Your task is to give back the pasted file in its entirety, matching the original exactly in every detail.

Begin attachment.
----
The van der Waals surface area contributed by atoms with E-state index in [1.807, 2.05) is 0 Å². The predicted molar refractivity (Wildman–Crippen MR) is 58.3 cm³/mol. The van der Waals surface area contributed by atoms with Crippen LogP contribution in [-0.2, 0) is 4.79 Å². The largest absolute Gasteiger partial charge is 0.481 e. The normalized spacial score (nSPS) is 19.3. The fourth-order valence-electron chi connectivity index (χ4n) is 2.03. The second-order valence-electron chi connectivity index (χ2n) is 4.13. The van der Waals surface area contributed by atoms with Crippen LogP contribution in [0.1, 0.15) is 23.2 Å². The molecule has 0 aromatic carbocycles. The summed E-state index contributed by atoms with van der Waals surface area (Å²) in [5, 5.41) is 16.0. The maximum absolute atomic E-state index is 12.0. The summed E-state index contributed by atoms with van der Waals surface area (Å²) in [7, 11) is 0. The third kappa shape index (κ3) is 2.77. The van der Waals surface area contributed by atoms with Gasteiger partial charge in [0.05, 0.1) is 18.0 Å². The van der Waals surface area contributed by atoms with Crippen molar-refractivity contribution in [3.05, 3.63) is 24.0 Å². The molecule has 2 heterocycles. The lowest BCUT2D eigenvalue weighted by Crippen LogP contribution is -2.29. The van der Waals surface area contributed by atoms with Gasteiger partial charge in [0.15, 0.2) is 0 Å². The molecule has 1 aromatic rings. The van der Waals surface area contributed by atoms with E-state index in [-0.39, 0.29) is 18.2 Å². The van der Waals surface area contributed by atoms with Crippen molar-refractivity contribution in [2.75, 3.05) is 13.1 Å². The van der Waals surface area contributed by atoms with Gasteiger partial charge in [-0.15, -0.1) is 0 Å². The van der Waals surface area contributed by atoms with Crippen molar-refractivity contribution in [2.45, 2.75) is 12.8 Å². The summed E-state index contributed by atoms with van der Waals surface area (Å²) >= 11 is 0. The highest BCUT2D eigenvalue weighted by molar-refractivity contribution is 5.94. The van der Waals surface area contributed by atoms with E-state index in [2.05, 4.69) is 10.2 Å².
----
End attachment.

The van der Waals surface area contributed by atoms with E-state index in [1.807, 2.05) is 0 Å². The predicted molar refractivity (Wildman–Crippen MR) is 58.3 cm³/mol. The van der Waals surface area contributed by atoms with Crippen LogP contribution in [-0.2, 0) is 4.79 Å². The largest absolute Gasteiger partial charge is 0.481 e. The normalized spacial score (nSPS) is 19.3. The fourth-order valence-electron chi connectivity index (χ4n) is 2.03. The second-order valence-electron chi connectivity index (χ2n) is 4.13. The van der Waals surface area contributed by atoms with Crippen LogP contribution in [0.1, 0.15) is 23.2 Å². The molecule has 0 aromatic carbocycles. The summed E-state index contributed by atoms with van der Waals surface area (Å²) in [5, 5.41) is 16.0. The maximum absolute atomic E-state index is 12.0. The summed E-state index contributed by atoms with van der Waals surface area (Å²) in [7, 11) is 0. The third kappa shape index (κ3) is 2.77. The van der Waals surface area contributed by atoms with Gasteiger partial charge in [0.05, 0.1) is 18.0 Å². The van der Waals surface area contributed by atoms with Crippen molar-refractivity contribution in [3.05, 3.63) is 24.0 Å². The molecule has 2 heterocycles. The lowest BCUT2D eigenvalue weighted by Crippen LogP contribution is -2.29. The van der Waals surface area contributed by atoms with Gasteiger partial charge in [0.15, 0.2) is 0 Å². The molecule has 1 aromatic rings. The van der Waals surface area contributed by atoms with E-state index in [-0.39, 0.29) is 18.2 Å². The van der Waals surface area contributed by atoms with Crippen molar-refractivity contribution in [2.75, 3.05) is 13.1 Å². The van der Waals surface area contributed by atoms with Gasteiger partial charge in [-0.15, -0.1) is 0 Å². The van der Waals surface area contributed by atoms with Crippen molar-refractivity contribution in [2.45, 2.75) is 12.8 Å². The summed E-state index contributed by atoms with van der Waals surface area (Å²) >= 11 is 0. The highest BCUT2D eigenvalue weighted by molar-refractivity contribution is 5.94. The van der Waals surface area contributed by atoms with E-state index in [2.05, 4.69) is 10.2 Å².